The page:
Require parents to accompany their child with a medical condition on a school trip as a condition of that child taking part.

Refusing medication

If a child refuses to take medication, the school staff will not force them to do so. The school will inform the child’s parents as a matter of urgency. If necessary, the school will call the emergency services.

Transitional arrangements

Transitional arrangements between schools will be completed in such a way that Black Horse Hill Junior School will ensure full disclosure of relevant medical information, Healthcare plans and support needed in good time for the child’s receiving school to adequately prepare.

Confidentiality

The school will treat medical information confidentially. The head will agree with the parents who will have access to records and information about a pupil. If information is withheld from staff they cannot be held responsible if they act incorrectly in giving medical assistance but otherwise in good faith.

Strong medication

Where practical, the parent or child will be asked to bring in the required dose each day. When the school stores medicine it will be labelled with the name of the pupil, the name and dose of the drug and the frequency of the administration.

Pupils should know where their medication is stored. Asthma inhalers can be can be stored in the child’s classroom. Other medicines are kept in a secure place not accessible to pupils.

Disposal of medicines

Parents must collect medicines held at school at the end of each term. Parents are responsible for disposal of date expired medicines.

Hygiene/infection control

Staff should follow basic hygiene procedure. Staff should use protective disposable gloves and take care when dealing with blood or other body fluids and disposing of dressing or equipment. Such disposal must be in the yellow medical bin by the school office.

Emergency procedures

Allocated staff have regular training in First Aid and know how to call the emergency services. A pupil taken to hospital by ambulance will be accompanied by a member of staff until the pupil’s parents arrive.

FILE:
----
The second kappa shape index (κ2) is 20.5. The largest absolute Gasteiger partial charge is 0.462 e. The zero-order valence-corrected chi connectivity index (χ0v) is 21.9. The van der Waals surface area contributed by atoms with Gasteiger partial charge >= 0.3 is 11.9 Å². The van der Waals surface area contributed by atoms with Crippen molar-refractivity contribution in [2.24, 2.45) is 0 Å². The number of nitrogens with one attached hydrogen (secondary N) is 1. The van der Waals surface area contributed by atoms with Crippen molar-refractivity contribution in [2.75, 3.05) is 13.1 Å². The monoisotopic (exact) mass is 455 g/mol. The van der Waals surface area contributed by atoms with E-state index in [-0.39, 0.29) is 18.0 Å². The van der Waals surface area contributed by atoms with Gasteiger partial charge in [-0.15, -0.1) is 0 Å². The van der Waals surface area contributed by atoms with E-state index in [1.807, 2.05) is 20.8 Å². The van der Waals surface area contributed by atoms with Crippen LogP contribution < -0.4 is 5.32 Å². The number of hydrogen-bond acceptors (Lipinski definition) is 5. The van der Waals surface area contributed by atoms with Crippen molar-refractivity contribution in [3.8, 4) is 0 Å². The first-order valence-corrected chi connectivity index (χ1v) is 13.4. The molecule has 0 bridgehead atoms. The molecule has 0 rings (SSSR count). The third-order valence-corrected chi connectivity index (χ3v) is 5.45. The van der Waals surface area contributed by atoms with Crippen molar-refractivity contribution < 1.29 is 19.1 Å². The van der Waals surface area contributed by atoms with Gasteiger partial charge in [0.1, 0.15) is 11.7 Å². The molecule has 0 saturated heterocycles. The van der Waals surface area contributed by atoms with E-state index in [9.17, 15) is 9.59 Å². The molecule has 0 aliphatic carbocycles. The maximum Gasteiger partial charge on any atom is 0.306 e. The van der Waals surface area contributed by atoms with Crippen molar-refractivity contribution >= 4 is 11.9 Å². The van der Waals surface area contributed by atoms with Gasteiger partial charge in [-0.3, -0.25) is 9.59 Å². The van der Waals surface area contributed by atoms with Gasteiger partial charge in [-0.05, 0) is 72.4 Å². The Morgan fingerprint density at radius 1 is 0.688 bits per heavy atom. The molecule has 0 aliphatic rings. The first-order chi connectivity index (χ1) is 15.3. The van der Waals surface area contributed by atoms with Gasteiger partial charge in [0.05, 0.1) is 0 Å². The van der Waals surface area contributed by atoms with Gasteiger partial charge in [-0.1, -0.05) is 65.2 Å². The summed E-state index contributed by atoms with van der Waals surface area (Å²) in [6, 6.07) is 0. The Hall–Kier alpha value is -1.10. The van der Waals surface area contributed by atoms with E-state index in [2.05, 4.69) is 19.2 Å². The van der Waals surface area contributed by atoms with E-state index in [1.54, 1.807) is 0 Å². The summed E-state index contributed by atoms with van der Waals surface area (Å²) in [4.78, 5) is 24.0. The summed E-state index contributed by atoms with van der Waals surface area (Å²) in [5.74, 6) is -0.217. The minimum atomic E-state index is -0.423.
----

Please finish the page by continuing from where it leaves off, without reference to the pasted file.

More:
Toileting and changing in the medical room.

At times, children with medical needs need help with changing or toileting. This responsibility is directed by the head to specific staff in agreement with the child’s parents. All specific staff will be trained and follow the one-to-one changing procedure included in the appendix of this policy.

Complaints

Should parents be unhappy with any aspect of their child’s care, they must discuss their concerns with the school. This will be with the child’s class teacher in the first instance, with whom any issues should be managed. If this does not resolve the problem or allay concern, the problem should be brought to a member of the leadership team, who will, where necessary, bring concerns to the attention of the Head teacher. In the unlikely event of this not resolving the issue, the parents must make a formal complaint using the Complaints Procedure

Key points

The school will not normally and regularly administer medicines to children unless the above policy applies.

No teaching staff will administer medicines or supervise children self administering medicines without consent on the appropriate forms.

Any staff member administering medicines will do willingly and with appropriate training.

Any and all medicines will be notified to the school office and kept under its supervision.

This includes asthma relievers and adrenaline pens. The Office will know where these medicines are in school and the Medical needs register with this information shall be updated termly and as and when new children come to school.

Dissemination of the policy

Each teacher has a copy of this policy and a copy can be found in the Head teacher’s office.

The school prospectus contains a statement about medical care, and it is sent to all parents of children new to the school.

A copy of the policy is available to any current or prospective parent on the school’s website or via a request to the Head teacher.

Monitoring and evaluation of the policy

The policy will be reviewed in 2017